The Big Lift shows progress in narrowing opportunity gap in early education

The Big Lift shows progress in narrowing opportunity gap in early education

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Children participating in the Big Lift early literacy initiative at San Mateo County preschools in the 2017-18 school year were 17-percentage points more kindergarten-ready than demographically similar peers who did not attend preschool, as measured by the Brigance readiness assessment, a recent study by The Rand Company found.

And children with two years of participation at a Big lift preschool, which targets county school districts with below-average third-grade reading levels, were more kindergarten-ready than those who attended only one year, the nonprofit research organization’s study showed.

Today, the San Mateo County Office of Education touted the results of the study, which is part of a multi-phase evaluation of The Big Lift program by the Rand Corp. See the results from its latest study here.

The Big Lift is a preschool to third grade literacy program in San Mateo County launched in 2012 by the County of San Mateo, the San Mateo County Office of Education, and the Silicon Valley Community Foundation. Funded through contributions by hundreds of organizations, the program operates in 96 preschool classrooms serving 2,000 children annually in seven school districts, beginning in the Redwood City School District in 2016. It also serves 1,200 incoming kindergartners through second graders annually through its Inspiring Summers program, and thousands more through attendance messaging efforts. 

“The initiative aims to boost third grade reading proficiency through a set of four coordinated strategies, called pillars,” the county’s office of education states. “1) High-Quality Preschool; 2) Summer Learning; 3) School Attendance; and 4) Family Engagement.”

As Big Lift classes from just two school years have been evaluated thus far, the study has yet to determine whether its participants, who typically come from disadvantaged families, are on par with students who attended other, mostly private preschools. While results from the 2016-17 class revealed Big Lift preschoolers were equally likely to be kindergarten-ready than non-Big Lift preschoolers, the 2017-2018 Big Lift class of preschoolers scored lower, on average by four points, on the Brigance, than the non-Big Lift preschoolers, the study showed.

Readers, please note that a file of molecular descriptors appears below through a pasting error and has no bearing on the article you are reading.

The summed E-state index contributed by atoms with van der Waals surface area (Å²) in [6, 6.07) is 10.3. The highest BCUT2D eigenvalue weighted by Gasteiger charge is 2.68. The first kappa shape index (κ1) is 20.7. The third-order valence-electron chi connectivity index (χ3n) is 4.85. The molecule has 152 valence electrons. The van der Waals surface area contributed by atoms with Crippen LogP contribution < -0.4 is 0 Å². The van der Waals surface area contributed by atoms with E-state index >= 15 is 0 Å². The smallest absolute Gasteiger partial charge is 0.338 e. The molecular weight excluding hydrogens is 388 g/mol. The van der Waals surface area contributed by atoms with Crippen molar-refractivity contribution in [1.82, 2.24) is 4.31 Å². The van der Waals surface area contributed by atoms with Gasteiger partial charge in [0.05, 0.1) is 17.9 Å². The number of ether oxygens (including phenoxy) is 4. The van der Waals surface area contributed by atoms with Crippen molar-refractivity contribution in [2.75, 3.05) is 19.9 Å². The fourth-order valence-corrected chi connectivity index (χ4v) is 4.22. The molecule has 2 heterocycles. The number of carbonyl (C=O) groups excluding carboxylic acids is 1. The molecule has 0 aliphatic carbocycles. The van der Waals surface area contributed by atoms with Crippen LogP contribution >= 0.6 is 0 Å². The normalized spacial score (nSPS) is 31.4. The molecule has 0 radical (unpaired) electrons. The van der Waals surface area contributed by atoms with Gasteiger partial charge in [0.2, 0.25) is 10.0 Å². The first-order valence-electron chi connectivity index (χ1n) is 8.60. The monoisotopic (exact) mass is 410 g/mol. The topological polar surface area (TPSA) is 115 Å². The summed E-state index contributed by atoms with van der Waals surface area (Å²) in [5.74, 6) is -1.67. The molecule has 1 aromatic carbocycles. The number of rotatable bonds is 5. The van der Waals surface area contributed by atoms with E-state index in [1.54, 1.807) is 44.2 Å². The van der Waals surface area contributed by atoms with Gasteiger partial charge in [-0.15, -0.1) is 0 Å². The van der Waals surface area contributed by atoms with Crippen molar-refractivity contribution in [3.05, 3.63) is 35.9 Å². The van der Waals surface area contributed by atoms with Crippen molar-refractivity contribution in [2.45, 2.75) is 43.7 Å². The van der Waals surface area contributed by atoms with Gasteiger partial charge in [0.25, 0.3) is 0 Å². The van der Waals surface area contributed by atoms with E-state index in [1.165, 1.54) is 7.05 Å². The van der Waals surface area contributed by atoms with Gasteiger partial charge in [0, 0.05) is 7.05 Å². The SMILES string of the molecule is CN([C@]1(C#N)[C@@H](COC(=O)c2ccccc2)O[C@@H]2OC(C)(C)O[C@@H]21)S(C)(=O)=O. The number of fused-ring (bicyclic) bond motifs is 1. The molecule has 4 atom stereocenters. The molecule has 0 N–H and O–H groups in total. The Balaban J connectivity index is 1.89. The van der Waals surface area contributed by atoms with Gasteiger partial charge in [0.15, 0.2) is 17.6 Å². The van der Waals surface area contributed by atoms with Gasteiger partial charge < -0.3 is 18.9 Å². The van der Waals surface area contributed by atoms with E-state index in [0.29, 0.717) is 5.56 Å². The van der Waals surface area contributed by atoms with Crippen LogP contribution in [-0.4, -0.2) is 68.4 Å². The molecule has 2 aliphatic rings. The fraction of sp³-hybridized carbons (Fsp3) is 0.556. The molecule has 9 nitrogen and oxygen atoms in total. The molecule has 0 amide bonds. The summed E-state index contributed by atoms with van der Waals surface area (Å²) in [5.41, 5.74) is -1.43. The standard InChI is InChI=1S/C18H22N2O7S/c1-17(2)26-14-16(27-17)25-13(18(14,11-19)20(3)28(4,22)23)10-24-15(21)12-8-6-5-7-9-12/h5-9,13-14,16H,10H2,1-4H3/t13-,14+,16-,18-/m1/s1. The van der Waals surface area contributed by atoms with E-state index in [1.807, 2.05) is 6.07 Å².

“Subsequent annual descriptive analyses will make it possible for RAND researchers to track these and other trends as they evolve and emerge over time and across multiple kindergarten classes,” the RAND Corp. states.

But the RAND study says the early results are promising.

“They suggest that Big Lift preschool can promote not only kindergarten readiness but also continued success throughout a child’s early school career,” the study authors said. “Although our analyses do not allow us to test the causal impact of Big Lift preschool on children, they nonetheless provide insight into how children who attended Big Lift preschool fared compared with demographically similar peers.”

With more than 70-percent of Big Lift preschoolers coming from homes with annual incomes of $50,000 or less, results indicate the initiative may be working to close the education opportunity gap in the county.

 “This report continues to show us that access to quality preschool, like that provided by The Big Lift, is critical to a student’s success later in school,” San Mateo County Superintendent of Schools Nancy Magee said in a statement. “The gaps we see in student outcomes start before kindergarten, so it is essential that we focus on quality programs for our youngest learners.”

Photo from The Big Lift’s Facebook page.

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